Recently I have witnessed an incident while I was travelling by a public transport. There was a verbal duel between two passengers not sure what was the reason but reason per se might be quite an irrelevant item on which we are about to discuss.
Two actors involved one person visibly weak and the other person reasonably strong, at least that is how they appear. When the duel reached a certain point the stronger one out of frustration slapped the weaker one, it appeared that he could not take it anymore. Then the weaker one just stopped talking. Something interesting ensued thereafter, as the weaker one was about to get down at his bus stop (ie., at his place) he called the big guy and asked sorry for what he has done. That act of asking sorry never appeared genuine at first place; I thought there was more of sarcasm. This stronger guy had some kind of triumphant feeling.
Before the bus could reach next stop the same weaker guy who got down at the previous stop asking apology and all that, brought his friend (a moderately stout guy – in good position to challenge the stronger one who slapped the weaker one earlier). And what happened next is indeed an easy guess, weaker one wanted to avenge.
But quite different happened in the approach the weaker one has taken. The moment these two guys got in to the bus, the weaker one’s friend was seen questioning the stronger one who is already in bus about why he slapped his friend. When they both were talking, taking the benefit of distraction the weaker one slapped the stronger one. Then suddenly I could see the stronger one pushing the weaker one and his friend. In that commotion the weaker one got down and walked away. And the guy who came to support the weaker one had to bear few blows before he could leave. End of the story.
International Relations & Politics
For a very long time this incident has been lingering in my mind and as a student of International Relations and Politics I could not arrest my temptation but to relate this incident to the behavior of nation states. And following questions should guide us in our discussion. And I will try to relate few known issues which are happening around us with this real incident. I shall interchangeably cite the incident mentioned above and few issues in International relations for the purposes of an easy comparison.
- How a weak country will react if it was attacked by a stronger one (a reference to weaker one and the stronger one in the above mentioned real incident)?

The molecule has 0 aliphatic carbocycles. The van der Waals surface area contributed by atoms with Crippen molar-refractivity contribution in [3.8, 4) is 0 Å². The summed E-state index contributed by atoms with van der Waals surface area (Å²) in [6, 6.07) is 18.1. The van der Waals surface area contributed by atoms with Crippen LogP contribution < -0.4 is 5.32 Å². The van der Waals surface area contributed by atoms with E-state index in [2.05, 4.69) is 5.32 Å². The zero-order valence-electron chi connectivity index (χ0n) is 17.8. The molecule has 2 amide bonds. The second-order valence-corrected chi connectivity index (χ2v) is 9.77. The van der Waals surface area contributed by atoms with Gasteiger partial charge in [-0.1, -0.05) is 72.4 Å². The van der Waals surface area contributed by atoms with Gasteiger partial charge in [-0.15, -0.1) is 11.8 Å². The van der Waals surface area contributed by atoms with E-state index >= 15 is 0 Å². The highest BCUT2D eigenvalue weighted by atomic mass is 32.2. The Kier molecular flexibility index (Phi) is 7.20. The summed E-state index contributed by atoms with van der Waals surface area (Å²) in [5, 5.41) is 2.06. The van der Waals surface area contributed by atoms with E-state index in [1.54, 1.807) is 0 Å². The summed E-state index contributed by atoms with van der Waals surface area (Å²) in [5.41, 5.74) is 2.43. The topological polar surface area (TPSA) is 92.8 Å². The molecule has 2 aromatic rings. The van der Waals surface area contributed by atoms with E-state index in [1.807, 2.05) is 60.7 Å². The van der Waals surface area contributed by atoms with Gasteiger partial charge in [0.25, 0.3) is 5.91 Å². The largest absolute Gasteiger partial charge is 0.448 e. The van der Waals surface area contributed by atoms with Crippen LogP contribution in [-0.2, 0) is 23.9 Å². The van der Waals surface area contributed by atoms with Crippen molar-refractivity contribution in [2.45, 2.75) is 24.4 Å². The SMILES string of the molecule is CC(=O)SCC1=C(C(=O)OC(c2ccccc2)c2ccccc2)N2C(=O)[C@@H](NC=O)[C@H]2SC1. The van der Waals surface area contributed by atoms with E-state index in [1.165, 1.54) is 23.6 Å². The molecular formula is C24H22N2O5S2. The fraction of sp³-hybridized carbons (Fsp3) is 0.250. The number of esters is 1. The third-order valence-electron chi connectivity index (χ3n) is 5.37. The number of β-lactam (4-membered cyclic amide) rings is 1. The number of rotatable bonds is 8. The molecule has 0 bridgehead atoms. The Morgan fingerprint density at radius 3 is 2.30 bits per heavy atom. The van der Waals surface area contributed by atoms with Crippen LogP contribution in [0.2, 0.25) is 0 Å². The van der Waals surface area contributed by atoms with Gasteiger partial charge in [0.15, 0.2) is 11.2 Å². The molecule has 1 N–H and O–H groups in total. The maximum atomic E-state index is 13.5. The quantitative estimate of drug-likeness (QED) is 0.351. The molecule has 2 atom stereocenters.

- What happens if a nation state faces flack for supporting its friendly neighbor or another friendly nation state in crisis situation?
- What consequences should a strong country take in consideration before it decides to launch a pre-emptive attack on a weaker state?
On Question No.1
If you irritate a mighty super power (stronger one) then you (weaker one) should be ready for consequence/s (weaker one got slapped by the stronger one in the bus) your action generates.
Bin-Laden has been irritating the mighty US for quite some time and for once it retaliated and killed Bin-Laden, that is a consequence for his act of bombing twin towers, pentagon and few other sites in US ie., 9/11 incident.
But then the moment US slapped the weaker one (conventionally & militarily speaking bin laden/Al-Qaida is weaker than US) the scope of conflict expands, Laden’s friends (fellow Jihadis and other terrorist organizations jumped the fray) become a new irritant then the fight goes on and at last after it – US has completely bogged itself down now wants to engage with Taliban to finish the war.
If you don’t have an idea about the consequences your physical attack on other nation state could generate you should not attack. Especially if the other state is a relatively a weaker one the temptation is apparently higher as in the case of Iraq’s invasion and subsequent annexation of Kuwait, but it failed to factor in the consequences – US retaliation (reaction ?). Two equally stronger ones don’t fight or attack each other directly. US v/s Russia and US v/s China. But US intervenes everywhere else in the world in some pretext or the other.
On Question No.2
Before getting carried away by your friend’s call for help and supporting him you should assess whether it is really worth it. In our original incident the guy who came in supporting the weaker one had to bear few blows. Compare this with US invading/attacking Afghanistan, in the beginning all its European allies and allies elsewhere willingly joined the effort and as it turned out to be an endless quagmire everyone started to get out of it.
If you cannot make an unconditional commitment to your friend’s cause then don’t go for it.
On Question No.3
If you don’t have the skill (or resources) to destroy your opponents with least or no damage to yourself just don’t go for a pre-emptive attack. US attack on Vietnam could be an example. Mighty US was defeated by Vietnam.
If not for nations, these suggestions are definitely helpful for those who travel by public transport daily.